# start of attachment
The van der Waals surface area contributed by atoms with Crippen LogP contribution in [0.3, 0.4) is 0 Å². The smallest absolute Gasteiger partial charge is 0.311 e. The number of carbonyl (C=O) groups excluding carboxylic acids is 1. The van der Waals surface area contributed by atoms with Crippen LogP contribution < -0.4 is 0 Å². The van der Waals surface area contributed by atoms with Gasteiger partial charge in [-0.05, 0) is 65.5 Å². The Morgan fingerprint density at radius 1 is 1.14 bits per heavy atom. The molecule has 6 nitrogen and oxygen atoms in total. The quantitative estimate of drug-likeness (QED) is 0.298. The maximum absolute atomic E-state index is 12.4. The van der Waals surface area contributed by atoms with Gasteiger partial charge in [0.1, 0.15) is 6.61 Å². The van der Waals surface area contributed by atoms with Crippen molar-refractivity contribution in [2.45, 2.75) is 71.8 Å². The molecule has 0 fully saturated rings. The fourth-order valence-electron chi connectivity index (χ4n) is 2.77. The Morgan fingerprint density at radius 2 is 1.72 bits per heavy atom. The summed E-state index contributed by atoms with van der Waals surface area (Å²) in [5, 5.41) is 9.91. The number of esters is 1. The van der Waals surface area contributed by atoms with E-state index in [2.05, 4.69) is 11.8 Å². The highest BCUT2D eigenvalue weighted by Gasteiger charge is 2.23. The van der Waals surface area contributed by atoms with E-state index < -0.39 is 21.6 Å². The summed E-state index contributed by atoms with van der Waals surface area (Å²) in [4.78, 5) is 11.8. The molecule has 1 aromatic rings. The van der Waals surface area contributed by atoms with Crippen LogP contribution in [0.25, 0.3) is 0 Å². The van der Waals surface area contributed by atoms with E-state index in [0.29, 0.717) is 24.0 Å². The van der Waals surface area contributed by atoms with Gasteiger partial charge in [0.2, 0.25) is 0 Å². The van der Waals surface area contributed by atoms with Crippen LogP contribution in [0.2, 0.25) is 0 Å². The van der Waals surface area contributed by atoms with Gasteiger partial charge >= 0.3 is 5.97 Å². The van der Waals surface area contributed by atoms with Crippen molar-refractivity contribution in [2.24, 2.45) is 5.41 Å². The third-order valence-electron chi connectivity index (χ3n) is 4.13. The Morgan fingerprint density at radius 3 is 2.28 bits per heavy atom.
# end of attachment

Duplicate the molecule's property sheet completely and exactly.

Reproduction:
The van der Waals surface area contributed by atoms with Crippen LogP contribution in [0.3, 0.4) is 0 Å². The smallest absolute Gasteiger partial charge is 0.311 e. The number of carbonyl (C=O) groups excluding carboxylic acids is 1. The van der Waals surface area contributed by atoms with Crippen LogP contribution < -0.4 is 0 Å². The van der Waals surface area contributed by atoms with Gasteiger partial charge in [-0.05, 0) is 65.5 Å². The Morgan fingerprint density at radius 1 is 1.14 bits per heavy atom. The molecule has 6 nitrogen and oxygen atoms in total. The quantitative estimate of drug-likeness (QED) is 0.298. The maximum absolute atomic E-state index is 12.4. The van der Waals surface area contributed by atoms with Gasteiger partial charge in [0.1, 0.15) is 6.61 Å². The van der Waals surface area contributed by atoms with Crippen molar-refractivity contribution in [2.45, 2.75) is 71.8 Å². The molecule has 0 fully saturated rings. The fourth-order valence-electron chi connectivity index (χ4n) is 2.77. The Morgan fingerprint density at radius 2 is 1.72 bits per heavy atom. The summed E-state index contributed by atoms with van der Waals surface area (Å²) in [5, 5.41) is 9.91. The number of esters is 1. The van der Waals surface area contributed by atoms with E-state index in [2.05, 4.69) is 11.8 Å². The highest BCUT2D eigenvalue weighted by Gasteiger charge is 2.23. The van der Waals surface area contributed by atoms with E-state index < -0.39 is 21.6 Å². The summed E-state index contributed by atoms with van der Waals surface area (Å²) in [4.78, 5) is 11.8. The molecule has 1 aromatic rings. The van der Waals surface area contributed by atoms with Crippen LogP contribution in [0.25, 0.3) is 0 Å². The van der Waals surface area contributed by atoms with E-state index in [0.29, 0.717) is 24.0 Å². The van der Waals surface area contributed by atoms with Gasteiger partial charge in [0.2, 0.25) is 0 Å². The van der Waals surface area contributed by atoms with Crippen LogP contribution in [0.2, 0.25) is 0 Å². The van der Waals surface area contributed by atoms with Gasteiger partial charge >= 0.3 is 5.97 Å². The van der Waals surface area contributed by atoms with Crippen molar-refractivity contribution in [2.24, 2.45) is 5.41 Å². The third-order valence-electron chi connectivity index (χ3n) is 4.13. The Morgan fingerprint density at radius 3 is 2.28 bits per heavy atom.